The ongoing mission and purpose of the VBBA is to present the game of base ball “as it was actually played in accordance with the rules, equipment, uniforms, field specifications, customs, practices, language, and behavioral norms of the period”. We understand that if our presentation is not somewhat interesting and entertaining we will have no spectators. Even more important, we recognize that the game must be fun to play. We do not need to sacrifice entertainment, or fun, for authenticity. Players and spectators both enjoy the use of period language and terminology to separate the base ball game we are representing from today’s game of baseball. There are a few terms that are commonly accepted and widely used in vintage base ball that are actually terms of unknown origin, likely having been created in the modern day (myths), or from another game (misapplications), or from another time period (anachronisms). We discussed a few of the most commonly used of these in our recent appeal to members in the VBBA Customs & Practices Document. As base ball researchers tried to authenticate the most commonly used terms, many interesting and entertaining terms have been documented. We would like to offer these as alternatives to the currently used myths, misapplications, and anachronisms.
We have broken the language into two pages. The first lists commonly used terminology found either in rules, base ball guides, or newspaper game accounts. The VBBA encourages use of terminology from this list.
The second is misused terms and has two lists. Listed first are the most commonly misused terms followed by a more inclusive list of misused terms. These are terms that have come to be common in vintage base ball, but were not used in base ball in the late 1850s -1860s. We appeal to clubs to eliminate them from their presentation, because they present an inaccurate perception of the era.
Please notice that the list of documented terms is longer than the total of the undocumented terms, so there are plenty of interesting and entertaining terms to use and still be authentic. Research has given us more than it has eliminated.
Some base ball writers were very creative in describing game play. We are not considering a term used once, or a one-time account of an occurrence during a game. The intent is to avoid presenting a term or phrase used infrequently by a sports writer for color as a commonly used term. We have focused on terminology that was commonly used and could reasonably be considered base ball language of the time. At the end of the list of documented terms, we provide some of the colorful but infrequently used terms and phrases seen perhaps once and not considered common terms. These are the sorts of terms and phrases that can be used to enhance the presentation of the game, and to help create for our spectators an authentic feeling of a mid- 19th century game of base ball.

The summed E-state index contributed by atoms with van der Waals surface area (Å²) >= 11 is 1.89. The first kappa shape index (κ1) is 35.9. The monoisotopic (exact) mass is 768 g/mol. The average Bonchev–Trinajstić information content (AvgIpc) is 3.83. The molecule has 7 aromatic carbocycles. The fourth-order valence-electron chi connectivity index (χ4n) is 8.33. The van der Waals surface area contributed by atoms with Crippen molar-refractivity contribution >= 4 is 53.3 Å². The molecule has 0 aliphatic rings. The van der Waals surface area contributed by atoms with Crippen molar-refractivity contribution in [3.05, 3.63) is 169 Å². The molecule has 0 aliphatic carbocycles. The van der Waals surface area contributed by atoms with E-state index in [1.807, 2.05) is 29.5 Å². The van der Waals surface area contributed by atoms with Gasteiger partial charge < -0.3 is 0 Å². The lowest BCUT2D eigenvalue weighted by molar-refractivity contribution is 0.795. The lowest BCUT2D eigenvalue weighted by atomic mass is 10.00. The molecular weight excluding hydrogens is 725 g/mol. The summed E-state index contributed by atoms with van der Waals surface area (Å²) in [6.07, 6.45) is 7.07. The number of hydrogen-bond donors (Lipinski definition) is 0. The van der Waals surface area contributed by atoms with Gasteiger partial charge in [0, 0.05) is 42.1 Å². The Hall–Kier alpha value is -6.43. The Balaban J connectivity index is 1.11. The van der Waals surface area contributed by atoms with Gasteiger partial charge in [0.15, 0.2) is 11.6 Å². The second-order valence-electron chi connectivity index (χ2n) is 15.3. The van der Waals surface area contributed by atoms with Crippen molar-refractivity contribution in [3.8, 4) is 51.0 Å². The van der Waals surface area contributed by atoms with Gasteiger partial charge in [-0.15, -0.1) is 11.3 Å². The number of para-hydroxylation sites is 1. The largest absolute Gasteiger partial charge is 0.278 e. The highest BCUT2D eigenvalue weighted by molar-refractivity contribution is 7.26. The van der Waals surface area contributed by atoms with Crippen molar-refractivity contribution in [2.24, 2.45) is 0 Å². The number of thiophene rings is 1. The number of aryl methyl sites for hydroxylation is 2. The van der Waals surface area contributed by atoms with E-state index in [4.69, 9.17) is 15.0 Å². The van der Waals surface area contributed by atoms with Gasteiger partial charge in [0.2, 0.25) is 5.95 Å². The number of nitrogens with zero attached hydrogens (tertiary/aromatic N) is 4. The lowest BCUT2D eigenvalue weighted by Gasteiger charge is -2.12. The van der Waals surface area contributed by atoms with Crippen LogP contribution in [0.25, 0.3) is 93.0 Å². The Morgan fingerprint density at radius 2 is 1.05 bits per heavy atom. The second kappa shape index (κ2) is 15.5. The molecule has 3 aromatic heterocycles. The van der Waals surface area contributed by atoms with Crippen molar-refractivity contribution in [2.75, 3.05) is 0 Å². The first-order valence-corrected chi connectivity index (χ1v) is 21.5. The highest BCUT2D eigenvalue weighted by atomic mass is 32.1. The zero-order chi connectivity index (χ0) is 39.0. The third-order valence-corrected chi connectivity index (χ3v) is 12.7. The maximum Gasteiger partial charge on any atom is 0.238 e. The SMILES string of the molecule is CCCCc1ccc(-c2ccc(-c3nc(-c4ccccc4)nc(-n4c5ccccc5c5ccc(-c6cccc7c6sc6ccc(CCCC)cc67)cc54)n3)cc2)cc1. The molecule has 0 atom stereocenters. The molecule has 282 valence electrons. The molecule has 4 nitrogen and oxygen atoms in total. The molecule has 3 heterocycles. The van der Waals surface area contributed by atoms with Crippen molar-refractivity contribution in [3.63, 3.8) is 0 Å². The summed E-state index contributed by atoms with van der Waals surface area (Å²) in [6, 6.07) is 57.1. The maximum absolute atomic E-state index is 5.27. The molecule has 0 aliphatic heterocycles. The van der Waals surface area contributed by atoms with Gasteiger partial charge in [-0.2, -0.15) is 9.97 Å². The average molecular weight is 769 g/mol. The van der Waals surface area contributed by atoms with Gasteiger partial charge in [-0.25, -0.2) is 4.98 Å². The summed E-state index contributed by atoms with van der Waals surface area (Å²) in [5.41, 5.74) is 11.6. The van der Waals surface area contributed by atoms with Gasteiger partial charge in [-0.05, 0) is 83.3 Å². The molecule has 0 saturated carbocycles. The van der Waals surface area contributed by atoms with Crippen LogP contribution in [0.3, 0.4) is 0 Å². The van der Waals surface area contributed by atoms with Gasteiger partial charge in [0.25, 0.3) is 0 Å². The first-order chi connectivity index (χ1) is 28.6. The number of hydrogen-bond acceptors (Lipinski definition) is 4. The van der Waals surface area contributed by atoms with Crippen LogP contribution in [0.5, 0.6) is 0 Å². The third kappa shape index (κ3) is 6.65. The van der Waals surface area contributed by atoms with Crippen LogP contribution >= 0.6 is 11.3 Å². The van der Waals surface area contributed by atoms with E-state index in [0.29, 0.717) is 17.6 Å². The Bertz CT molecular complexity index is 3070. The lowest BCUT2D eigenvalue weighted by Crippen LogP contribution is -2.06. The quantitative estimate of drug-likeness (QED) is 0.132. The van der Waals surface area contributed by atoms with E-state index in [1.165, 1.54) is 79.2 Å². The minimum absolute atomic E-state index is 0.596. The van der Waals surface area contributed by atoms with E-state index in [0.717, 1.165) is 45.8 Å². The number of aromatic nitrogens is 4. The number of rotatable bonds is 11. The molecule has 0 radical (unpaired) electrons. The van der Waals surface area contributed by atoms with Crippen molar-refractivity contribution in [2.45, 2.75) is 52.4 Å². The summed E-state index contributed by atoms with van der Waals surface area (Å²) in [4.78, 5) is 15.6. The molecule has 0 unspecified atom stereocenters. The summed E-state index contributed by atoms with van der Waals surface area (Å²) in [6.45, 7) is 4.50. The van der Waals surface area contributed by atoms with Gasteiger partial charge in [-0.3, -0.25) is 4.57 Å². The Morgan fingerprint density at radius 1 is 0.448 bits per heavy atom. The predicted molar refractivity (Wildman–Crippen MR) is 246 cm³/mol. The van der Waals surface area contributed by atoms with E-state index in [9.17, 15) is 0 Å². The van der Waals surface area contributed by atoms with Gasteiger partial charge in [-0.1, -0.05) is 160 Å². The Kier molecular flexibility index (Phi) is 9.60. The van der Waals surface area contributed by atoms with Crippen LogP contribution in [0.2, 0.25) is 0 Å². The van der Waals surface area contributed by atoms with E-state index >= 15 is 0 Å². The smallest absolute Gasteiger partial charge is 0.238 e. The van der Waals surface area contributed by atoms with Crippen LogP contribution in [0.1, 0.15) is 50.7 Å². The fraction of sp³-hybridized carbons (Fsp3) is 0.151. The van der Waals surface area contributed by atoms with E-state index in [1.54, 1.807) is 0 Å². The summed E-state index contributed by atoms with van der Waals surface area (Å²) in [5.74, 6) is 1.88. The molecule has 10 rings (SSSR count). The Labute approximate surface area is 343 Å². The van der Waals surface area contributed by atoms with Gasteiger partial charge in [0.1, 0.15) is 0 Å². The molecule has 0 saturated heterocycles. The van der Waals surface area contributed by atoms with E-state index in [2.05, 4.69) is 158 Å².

Some of the undocumented terms on the first list have been widely accepted and used by vintage base ball clubs for over 30 years. Long-term use and acceptance does not make them accurate. We do not need to be ashamed or embarrassed that we have used inaccurate terminology, and we do not need to apologize for our past errors. With the internet, a lot more research has been done since vintage base ball began in the early 1980s.
In light of VBBA’s mission statement that we should focus on “Presenting the game of base ball as it was actually played in accordance with the rules, equipment, uniforms, field specifications, customs, practices, language, and behavioral norms of the period” (emphasis added), we believe that we have the obligation to make changes to our presentation of the game when we learn that what we are presenting does not represent the game “as it was actually played”. We realize that old habits are hard to break, and do not expect that old habits will change immediately, but we all should make an effort to teach our club members terminology that is accurate to the era we present. We do not ask that clubs throw out all existing printed materials, but would encourage clubs to revise them before reprinting – and update web sites. Let us embrace the authentic language and allow the myths, misapplications, and anachronisms to just gracefully go away.
Please remember that what spectators see, and hear, from us is believed to be accurate, whether we are playing at a museum, historical site, or just a local park. They trust that we are presenting the game in a way that is as educational and accurate as possible. We should not take their trust lightly. Our purpose is to educate our audience, not deceive them. Being educational does not mean sacrificing fun. Being educational greatly enhances the experience, both for participants and spectators. We are trying to re-live history, not re-write it. We are trying to revive an old sport, not invent a new one.
The Rules and Customs Committee would be honored to assist any member club in re-writing printed material or web sites regarding rules, customs, playing practices, and terminology. Feel free to contact any of the committee members at the email addresses shown below, or simply contact VBBA, and they will direct you to one or more of the Committee’s members.
On behalf of the Vintage Base Ball Association, we commend these documents to your use, and hope that your clubs will find them helpful in your portrayal of late 1850s – 1860s base ball.
Rules and Customs Committee members:
Marcus Dickson (email@example.com)
Bill Dieckmann (firstname.lastname@example.org)
Glenn Drinkwater (email@example.com), Chairman Paul Hunkele (firstname.lastname@example.org)
We also appreciate the input and contributions of many noted historians and authors.